What are the symptoms of ADHD?
I wish there was a blood test or a specific list of predictable symptoms of ADHD that doctors could refer to, but unfortunately, there is not. For us, there were several things that lead to the diagnosis of our son. It wasn’t because he was a high energy toddler. All of my children were high energy toddlers, and only one has ADHD. There were a lot of things combined: he started junior kindergarten as one of the oldest kids in the class, yet he was far behind most of the other kids when it comes to following instructions and cooperating. We had noticed these things at home but attributed it to not having been in daycare or around a lot of kids other than his siblings. More typical ADHD behaviours appeared when he went to school.
Issues Often Appear at School
By senior kindergarten, he had progressed well academically but still continued to experience the same behavioural issues. He spent too much time in “time out” and wasn’t bothered by it at all. Consequences had little to no impact on him, and he couldn’t tell us what he had done wrong to earn a consequence.
Grade one was when we started to feel that there really was a problem. His behaviour at home was extremely challenging. Our child demanded attention at all times and was usually in the center of any conflict. The teachers were finding the same things in the classroom and his peers were starting to reject him. Rarely did he recognize that his actions hurt or embarrassed others, and he demanded much of his teacher’s time as she repeatedly went over instructions with him, or worked with him individually. In order to keep him focused, he couldn’t have distractions at his desk and rarely stayed in his seat. At home, he couldn’t stay at the table for a meal or go for a drive without tormenting whoever was unlucky enough to be seated next to him.
After discussions with his teacher, we finally spoke to our doctor just after he turned 7 years old. Personally, I don’t think kids should be tested earlier than this. Before then, his behaviour wasn’t that much different from his peers. He may have had more frequent episodes, and we can look back now and say that it was obvious even before he was 7, but there wasn’t a clear difference between him and his peers until around age 7.
We started with vision and hearing tests, which came back normal. He had blood tests where they checked for diabetes and any other abnormalities. Again, everything was fine. He was then tested for Central Auditory Processing (CAP), which is done by an audiologist but is about how his brain processes information instead of how his ears hear it. He was asked to repeat words with and without various background noises/distractions. He did not pass this test. We learned he has a difficult time understanding even simple instructions when there is any background noise. This was more severe with one ear than the other. We were told that CAP is often present in children with ADHD and is considered one of the symptoms of ADHD.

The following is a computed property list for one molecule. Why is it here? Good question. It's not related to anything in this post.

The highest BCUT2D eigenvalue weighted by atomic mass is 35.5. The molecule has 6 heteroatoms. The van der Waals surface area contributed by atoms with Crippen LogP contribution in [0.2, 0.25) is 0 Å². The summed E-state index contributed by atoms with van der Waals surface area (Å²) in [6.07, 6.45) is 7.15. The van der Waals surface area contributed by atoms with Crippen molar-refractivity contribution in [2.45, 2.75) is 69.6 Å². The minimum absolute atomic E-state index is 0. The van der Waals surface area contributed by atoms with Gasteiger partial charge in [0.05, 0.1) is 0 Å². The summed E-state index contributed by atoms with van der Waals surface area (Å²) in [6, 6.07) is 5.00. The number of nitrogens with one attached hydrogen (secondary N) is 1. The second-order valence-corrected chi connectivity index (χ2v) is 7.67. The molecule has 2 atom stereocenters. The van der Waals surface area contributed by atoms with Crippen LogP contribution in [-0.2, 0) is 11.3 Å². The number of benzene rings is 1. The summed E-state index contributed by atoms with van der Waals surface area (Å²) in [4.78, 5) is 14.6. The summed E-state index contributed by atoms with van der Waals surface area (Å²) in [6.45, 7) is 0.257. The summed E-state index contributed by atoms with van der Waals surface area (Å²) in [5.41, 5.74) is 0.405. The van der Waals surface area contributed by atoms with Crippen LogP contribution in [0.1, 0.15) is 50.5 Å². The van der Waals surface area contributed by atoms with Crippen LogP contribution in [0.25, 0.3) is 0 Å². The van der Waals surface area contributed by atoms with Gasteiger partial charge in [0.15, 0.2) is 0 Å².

SNAP-IV Teacher and Parent Rating Scale
Since there is no simple diagnostic for ADHD, we used the SNAP-IV Teacher and Parent Rating Scale to determine our son’s probability of ADHD. This scale supplies a list of behaviours and asks the parents and teachers to assign a rating of “Not at all”, “Just a little”, “Quite a bit” or “Very much”. There are close to 100 behaviours listed on the chart, but here are a few of them…
Often fails to give close attention to details or makes careless mistakes in schoolwork or tasks
Often has difficulty sustaining attention in tasks or play activities
Often does not seem to listen when spoken to directly
Often does not follow through on instructions and fails to finish schoolwork, chores, or duties
Often runs about or climbs excessively in situations in which it is inappropriate
Often has difficulty playing or engaging in leisure activities quietly
Often is “on the go” or often acts as if “driven by a motor”
Often talks excessively
Often deliberately does things that annoy other people
Often blames others for his or her mistakes or misbehaviour
Often touchy or easily annoyed by others
Often is angry and resentful
Often is uncooperative
Often acts “smart”
Often is restless or overactive
Often disturbs other children
Often is restless or seems keyed up or on edge
Often is easily fatigued
Often has difficulty concentrating (mind goes blank)
You can view the complete scale here.
My husband and I completed one scale and our child’s teacher completed another one, without comparing notes. Our answers were remarkably similar and strongly indicated ADHD. With all of these tests and results in hand, we asked for a referral to a paediatrician to discuss our options, and we worked with the school to help him succeed.
More about our ADHD experience
Read more about the symptoms of ADHD and our personal journey:
***I am not a medical professional, but I am a mother of a child who displays the symptoms of ADHD; and a social service worker who has had professional experience with children with ADHD. These are my experiences only. For a proper diagnosis, you need to speak to your doctor.
Thank you for sharing.
Great article we are currently working on getting our 7 year old diagnosed, and see a lot of those behaviors in him that you mention.
Tara Gauthier says
We finally had a teacher agree with us in grade 3 that something was not right. Our son was diagnosed with ADD when he was ten at the end of grade four. He was doing well academically but his attention span and memory along with behavioral issues were increasing. He was also diagnosed with anxiety disorder, developmental coordination disorder and later sensory processing.